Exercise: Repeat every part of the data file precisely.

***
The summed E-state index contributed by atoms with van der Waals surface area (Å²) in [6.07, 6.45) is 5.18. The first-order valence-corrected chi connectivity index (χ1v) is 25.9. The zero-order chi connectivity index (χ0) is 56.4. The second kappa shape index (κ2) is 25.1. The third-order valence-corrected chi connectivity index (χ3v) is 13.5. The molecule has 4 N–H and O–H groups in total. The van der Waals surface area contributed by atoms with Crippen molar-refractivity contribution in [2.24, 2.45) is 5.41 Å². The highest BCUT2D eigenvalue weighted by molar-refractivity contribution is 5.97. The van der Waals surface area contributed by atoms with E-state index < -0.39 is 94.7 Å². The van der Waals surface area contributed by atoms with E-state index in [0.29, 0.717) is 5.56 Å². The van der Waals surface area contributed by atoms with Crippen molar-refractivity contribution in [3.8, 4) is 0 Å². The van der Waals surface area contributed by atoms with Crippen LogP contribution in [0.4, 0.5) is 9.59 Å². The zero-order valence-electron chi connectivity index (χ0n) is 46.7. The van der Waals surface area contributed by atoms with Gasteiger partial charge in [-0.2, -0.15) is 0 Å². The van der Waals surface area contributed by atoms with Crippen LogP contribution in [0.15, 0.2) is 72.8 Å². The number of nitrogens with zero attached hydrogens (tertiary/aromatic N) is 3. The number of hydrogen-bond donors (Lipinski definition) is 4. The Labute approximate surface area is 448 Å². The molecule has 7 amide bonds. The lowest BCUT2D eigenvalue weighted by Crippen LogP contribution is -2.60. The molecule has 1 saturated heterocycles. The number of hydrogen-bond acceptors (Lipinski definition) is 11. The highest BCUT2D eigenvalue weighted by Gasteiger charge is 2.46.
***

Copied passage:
The summed E-state index contributed by atoms with van der Waals surface area (Å²) in [6.07, 6.45) is 5.18. The first-order valence-corrected chi connectivity index (χ1v) is 25.9. The zero-order chi connectivity index (χ0) is 56.4. The second kappa shape index (κ2) is 25.1. The third-order valence-corrected chi connectivity index (χ3v) is 13.5. The molecule has 4 N–H and O–H groups in total. The van der Waals surface area contributed by atoms with Crippen molar-refractivity contribution in [2.24, 2.45) is 5.41 Å². The highest BCUT2D eigenvalue weighted by molar-refractivity contribution is 5.97. The van der Waals surface area contributed by atoms with E-state index < -0.39 is 94.7 Å². The van der Waals surface area contributed by atoms with E-state index in [0.29, 0.717) is 5.56 Å². The van der Waals surface area contributed by atoms with Crippen molar-refractivity contribution in [3.8, 4) is 0 Å². The van der Waals surface area contributed by atoms with Crippen LogP contribution in [0.4, 0.5) is 9.59 Å². The zero-order valence-electron chi connectivity index (χ0n) is 46.7. The van der Waals surface area contributed by atoms with Gasteiger partial charge in [-0.2, -0.15) is 0 Å². The van der Waals surface area contributed by atoms with Crippen LogP contribution in [0.15, 0.2) is 72.8 Å². The number of nitrogens with zero attached hydrogens (tertiary/aromatic N) is 3. The number of hydrogen-bond donors (Lipinski definition) is 4. The Labute approximate surface area is 448 Å². The molecule has 7 amide bonds. The lowest BCUT2D eigenvalue weighted by Crippen LogP contribution is -2.60. The molecule has 1 saturated heterocycles. The number of hydrogen-bond acceptors (Lipinski definition) is 11. The highest BCUT2D eigenvalue weighted by Gasteiger charge is 2.46.